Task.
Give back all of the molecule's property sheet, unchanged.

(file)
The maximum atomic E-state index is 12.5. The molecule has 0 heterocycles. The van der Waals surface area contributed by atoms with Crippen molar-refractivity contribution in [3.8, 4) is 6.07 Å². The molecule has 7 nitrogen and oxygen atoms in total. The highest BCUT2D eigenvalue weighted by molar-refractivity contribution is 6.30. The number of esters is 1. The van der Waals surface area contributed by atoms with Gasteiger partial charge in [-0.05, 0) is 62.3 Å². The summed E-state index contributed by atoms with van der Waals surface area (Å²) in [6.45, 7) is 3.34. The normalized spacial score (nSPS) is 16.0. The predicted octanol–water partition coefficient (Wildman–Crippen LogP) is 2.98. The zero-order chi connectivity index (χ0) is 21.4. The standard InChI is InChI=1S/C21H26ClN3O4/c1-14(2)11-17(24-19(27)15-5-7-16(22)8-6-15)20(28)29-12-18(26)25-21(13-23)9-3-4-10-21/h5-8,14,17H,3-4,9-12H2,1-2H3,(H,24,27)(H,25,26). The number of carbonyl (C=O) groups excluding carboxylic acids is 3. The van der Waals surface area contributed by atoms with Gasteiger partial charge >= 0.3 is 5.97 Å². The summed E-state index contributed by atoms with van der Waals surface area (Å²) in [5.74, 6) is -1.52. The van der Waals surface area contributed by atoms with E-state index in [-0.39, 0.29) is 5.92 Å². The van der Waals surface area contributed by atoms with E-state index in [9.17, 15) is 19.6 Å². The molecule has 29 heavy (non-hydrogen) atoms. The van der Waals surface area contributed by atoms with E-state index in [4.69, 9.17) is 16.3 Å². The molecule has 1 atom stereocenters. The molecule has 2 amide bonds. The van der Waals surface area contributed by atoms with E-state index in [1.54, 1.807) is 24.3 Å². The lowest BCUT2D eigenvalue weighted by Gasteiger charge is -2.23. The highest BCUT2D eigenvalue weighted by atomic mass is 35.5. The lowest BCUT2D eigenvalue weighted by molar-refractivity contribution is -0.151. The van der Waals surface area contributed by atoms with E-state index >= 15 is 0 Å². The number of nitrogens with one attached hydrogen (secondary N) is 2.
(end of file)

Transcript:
The maximum atomic E-state index is 12.5. The molecule has 0 heterocycles. The van der Waals surface area contributed by atoms with Crippen molar-refractivity contribution in [3.8, 4) is 6.07 Å². The molecule has 7 nitrogen and oxygen atoms in total. The highest BCUT2D eigenvalue weighted by molar-refractivity contribution is 6.30. The number of esters is 1. The van der Waals surface area contributed by atoms with Gasteiger partial charge in [-0.05, 0) is 62.3 Å². The summed E-state index contributed by atoms with van der Waals surface area (Å²) in [6.45, 7) is 3.34. The normalized spacial score (nSPS) is 16.0. The predicted octanol–water partition coefficient (Wildman–Crippen LogP) is 2.98. The zero-order chi connectivity index (χ0) is 21.4. The standard InChI is InChI=1S/C21H26ClN3O4/c1-14(2)11-17(24-19(27)15-5-7-16(22)8-6-15)20(28)29-12-18(26)25-21(13-23)9-3-4-10-21/h5-8,14,17H,3-4,9-12H2,1-2H3,(H,24,27)(H,25,26). The number of carbonyl (C=O) groups excluding carboxylic acids is 3. The van der Waals surface area contributed by atoms with Gasteiger partial charge >= 0.3 is 5.97 Å². The summed E-state index contributed by atoms with van der Waals surface area (Å²) in [5.74, 6) is -1.52. The van der Waals surface area contributed by atoms with E-state index in [-0.39, 0.29) is 5.92 Å². The van der Waals surface area contributed by atoms with E-state index in [9.17, 15) is 19.6 Å². The molecule has 29 heavy (non-hydrogen) atoms. The van der Waals surface area contributed by atoms with E-state index in [4.69, 9.17) is 16.3 Å². The molecule has 1 atom stereocenters. The molecule has 2 amide bonds. The van der Waals surface area contributed by atoms with E-state index in [1.54, 1.807) is 24.3 Å². The lowest BCUT2D eigenvalue weighted by Gasteiger charge is -2.23. The highest BCUT2D eigenvalue weighted by atomic mass is 35.5. The lowest BCUT2D eigenvalue weighted by molar-refractivity contribution is -0.151. The van der Waals surface area contributed by atoms with E-state index >= 15 is 0 Å². The number of nitrogens with one attached hydrogen (secondary N) is 2.